“I don’t.” He exhaled a thin cloud that streamed behind them like exhaust. “I’ve always wanted to. I told myself I could start whenever I wanted, but I could never commit.” His words still slurred. He made wide, sweeping gestures and turned his head and winked.
As they rode deeper into the neighborhood, the fog obscured the street signs, and Maya felt as if she were navigating the ancient labyrinth she’d read about in her mythology class. She imagined the Minotaur with his arms out-stretched as he stumbled through the fog.
“Shit, are you ok?”
She jumped off the bike and ran over to him.
“I’m alive.” He groaned.
She helped Dylan up the steps of the bungalow-style duplex, its screened porch a dense jungle of potted and hanging plants, wicker furniture crouching in the corners.
Through the porch screen she saw they were in one of those strange, feudalistic neighborhoods you sometimes come across in the Southern United States—the ones with mansions on one side of the street and shacks on the other. True to form, a monstrous Georgian mansion directly opposite Dylan’s duplex glowered at them through its many-windowed eyes.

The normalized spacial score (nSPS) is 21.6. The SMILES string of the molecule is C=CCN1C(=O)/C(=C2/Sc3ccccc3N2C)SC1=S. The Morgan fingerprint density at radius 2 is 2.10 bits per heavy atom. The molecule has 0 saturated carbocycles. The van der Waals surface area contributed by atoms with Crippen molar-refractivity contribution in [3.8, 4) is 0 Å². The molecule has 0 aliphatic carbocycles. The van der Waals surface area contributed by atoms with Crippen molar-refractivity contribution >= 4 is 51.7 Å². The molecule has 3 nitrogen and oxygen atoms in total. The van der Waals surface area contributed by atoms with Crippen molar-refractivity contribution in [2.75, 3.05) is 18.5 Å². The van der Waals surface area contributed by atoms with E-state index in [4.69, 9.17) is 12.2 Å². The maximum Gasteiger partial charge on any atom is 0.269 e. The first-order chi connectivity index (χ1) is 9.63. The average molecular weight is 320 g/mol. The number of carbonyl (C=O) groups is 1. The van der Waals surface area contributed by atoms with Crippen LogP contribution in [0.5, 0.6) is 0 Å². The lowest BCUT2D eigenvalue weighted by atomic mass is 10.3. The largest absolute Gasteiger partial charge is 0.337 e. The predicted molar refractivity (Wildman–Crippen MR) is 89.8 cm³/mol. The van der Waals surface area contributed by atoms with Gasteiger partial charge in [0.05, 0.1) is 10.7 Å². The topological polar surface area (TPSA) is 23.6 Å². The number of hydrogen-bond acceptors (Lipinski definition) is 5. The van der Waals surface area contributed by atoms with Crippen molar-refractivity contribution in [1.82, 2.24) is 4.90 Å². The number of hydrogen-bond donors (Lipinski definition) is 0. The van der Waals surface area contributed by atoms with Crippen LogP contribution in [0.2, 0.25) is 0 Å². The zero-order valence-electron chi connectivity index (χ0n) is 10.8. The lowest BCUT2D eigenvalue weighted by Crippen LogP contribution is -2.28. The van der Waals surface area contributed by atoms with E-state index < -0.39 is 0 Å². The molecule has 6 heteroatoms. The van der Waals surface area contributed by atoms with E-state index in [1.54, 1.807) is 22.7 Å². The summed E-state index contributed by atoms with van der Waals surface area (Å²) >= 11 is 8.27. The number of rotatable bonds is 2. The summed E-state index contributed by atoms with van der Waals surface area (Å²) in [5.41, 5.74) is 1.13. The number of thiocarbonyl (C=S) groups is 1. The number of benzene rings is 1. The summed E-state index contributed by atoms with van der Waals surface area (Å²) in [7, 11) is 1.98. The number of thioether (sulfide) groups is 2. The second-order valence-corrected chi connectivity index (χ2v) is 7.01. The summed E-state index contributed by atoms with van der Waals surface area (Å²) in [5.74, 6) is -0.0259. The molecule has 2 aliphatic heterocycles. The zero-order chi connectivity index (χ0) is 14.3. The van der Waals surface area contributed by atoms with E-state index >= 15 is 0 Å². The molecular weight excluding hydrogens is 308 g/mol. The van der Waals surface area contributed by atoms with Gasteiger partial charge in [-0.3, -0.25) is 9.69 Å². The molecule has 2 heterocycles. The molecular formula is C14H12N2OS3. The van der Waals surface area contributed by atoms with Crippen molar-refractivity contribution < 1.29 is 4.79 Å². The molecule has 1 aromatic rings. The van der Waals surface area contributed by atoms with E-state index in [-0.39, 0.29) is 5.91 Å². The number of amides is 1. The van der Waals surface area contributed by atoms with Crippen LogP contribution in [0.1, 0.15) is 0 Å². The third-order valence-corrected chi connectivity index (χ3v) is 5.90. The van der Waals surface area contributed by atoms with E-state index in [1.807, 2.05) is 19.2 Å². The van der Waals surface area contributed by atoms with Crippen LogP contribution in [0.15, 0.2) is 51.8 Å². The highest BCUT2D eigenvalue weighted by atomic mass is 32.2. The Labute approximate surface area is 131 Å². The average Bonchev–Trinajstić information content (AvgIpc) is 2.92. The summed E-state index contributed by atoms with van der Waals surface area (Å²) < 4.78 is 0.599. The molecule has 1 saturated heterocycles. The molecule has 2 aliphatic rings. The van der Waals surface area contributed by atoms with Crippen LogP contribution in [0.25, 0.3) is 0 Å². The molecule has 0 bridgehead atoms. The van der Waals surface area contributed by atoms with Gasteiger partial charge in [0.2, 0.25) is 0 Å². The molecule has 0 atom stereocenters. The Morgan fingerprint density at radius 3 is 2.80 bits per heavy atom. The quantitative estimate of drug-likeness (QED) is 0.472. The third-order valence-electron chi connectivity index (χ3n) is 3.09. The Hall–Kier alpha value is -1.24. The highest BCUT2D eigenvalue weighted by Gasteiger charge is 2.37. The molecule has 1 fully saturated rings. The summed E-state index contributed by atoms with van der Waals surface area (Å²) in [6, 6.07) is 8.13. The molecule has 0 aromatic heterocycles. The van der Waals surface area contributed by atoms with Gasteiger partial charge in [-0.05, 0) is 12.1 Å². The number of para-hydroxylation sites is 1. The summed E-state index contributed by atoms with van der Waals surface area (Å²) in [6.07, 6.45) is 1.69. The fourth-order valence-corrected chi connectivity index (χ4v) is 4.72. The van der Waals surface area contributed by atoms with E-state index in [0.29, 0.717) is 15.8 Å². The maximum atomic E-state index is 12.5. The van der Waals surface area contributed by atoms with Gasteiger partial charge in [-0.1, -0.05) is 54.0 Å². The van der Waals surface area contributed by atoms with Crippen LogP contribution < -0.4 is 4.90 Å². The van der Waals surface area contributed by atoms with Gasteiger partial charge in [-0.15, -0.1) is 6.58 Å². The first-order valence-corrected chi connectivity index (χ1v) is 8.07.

She dug his keys out of his jeans, and they jingled loudly as she fumbled to find the right one. He winced at the sound. She found the key and briefly let go of him so she could use both hands to turn it. The bolt withdrew from the doorpost with a loud crack, and the two of them nearly fell over the threshold.
Maya surveyed the dimly-lit room; multi-colored Japanese lanterns hanging from the ceiling cast nets of light that created the effect of being underwater. Stacks upon stacks of enormous hardback and leather-bound books with yellowed, frayed pages filled the room, some of them piled as high as her waist.
“You move in recently?”
“No, no. Just an avid reader.” He smiled and added, “A member of the literati.” He stretched the word ‘literati,’ and wobbled his head as he spoke. Maya rolled her eyes, but her lips twitched at the corners.
“You couldn’t fit them all in a bookshelf or something?”
“Well, I’m sure I could, but this way it’s all so much more accessible. See?” He set the blue book on top of a pile near the sofa. She noted which one. Perhaps she’d take a gander after he’d gone to sleep. “I know right where it is and I don’t have to break out my climbing harness to snag it.”